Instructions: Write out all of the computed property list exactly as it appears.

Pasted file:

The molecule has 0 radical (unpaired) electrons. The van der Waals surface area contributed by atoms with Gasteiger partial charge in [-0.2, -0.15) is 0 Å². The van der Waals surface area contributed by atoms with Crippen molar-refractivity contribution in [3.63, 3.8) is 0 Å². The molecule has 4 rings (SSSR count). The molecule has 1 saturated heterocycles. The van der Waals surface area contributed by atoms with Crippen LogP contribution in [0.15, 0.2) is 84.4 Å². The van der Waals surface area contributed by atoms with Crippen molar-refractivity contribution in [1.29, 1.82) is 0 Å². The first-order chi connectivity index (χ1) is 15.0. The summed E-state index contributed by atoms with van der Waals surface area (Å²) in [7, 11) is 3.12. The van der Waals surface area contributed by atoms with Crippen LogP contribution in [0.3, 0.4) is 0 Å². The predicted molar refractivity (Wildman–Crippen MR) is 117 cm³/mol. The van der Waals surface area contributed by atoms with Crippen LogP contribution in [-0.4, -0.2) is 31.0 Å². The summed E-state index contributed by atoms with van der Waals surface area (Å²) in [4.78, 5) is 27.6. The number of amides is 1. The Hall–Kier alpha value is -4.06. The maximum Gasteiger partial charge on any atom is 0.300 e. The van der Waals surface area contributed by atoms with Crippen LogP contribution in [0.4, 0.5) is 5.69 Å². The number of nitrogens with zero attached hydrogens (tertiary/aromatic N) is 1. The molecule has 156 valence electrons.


The molecule has 0 radical (unpaired) electrons. The van der Waals surface area contributed by atoms with Gasteiger partial charge in [-0.2, -0.15) is 0 Å². The van der Waals surface area contributed by atoms with Crippen molar-refractivity contribution in [3.63, 3.8) is 0 Å². The molecule has 4 rings (SSSR count). The molecule has 1 saturated heterocycles. The van der Waals surface area contributed by atoms with Crippen LogP contribution in [0.15, 0.2) is 84.4 Å². The van der Waals surface area contributed by atoms with Crippen molar-refractivity contribution in [1.29, 1.82) is 0 Å². The first-order chi connectivity index (χ1) is 15.0. The summed E-state index contributed by atoms with van der Waals surface area (Å²) in [7, 11) is 3.12. The van der Waals surface area contributed by atoms with Crippen LogP contribution in [0.3, 0.4) is 0 Å². The predicted molar refractivity (Wildman–Crippen MR) is 117 cm³/mol. The van der Waals surface area contributed by atoms with Crippen LogP contribution in [-0.4, -0.2) is 31.0 Å². The summed E-state index contributed by atoms with van der Waals surface area (Å²) in [4.78, 5) is 27.6. The number of amides is 1. The Hall–Kier alpha value is -4.06. The maximum Gasteiger partial charge on any atom is 0.300 e. The van der Waals surface area contributed by atoms with Crippen LogP contribution in [0.4, 0.5) is 5.69 Å². The number of nitrogens with zero attached hydrogens (tertiary/aromatic N) is 1. The molecule has 156 valence electrons.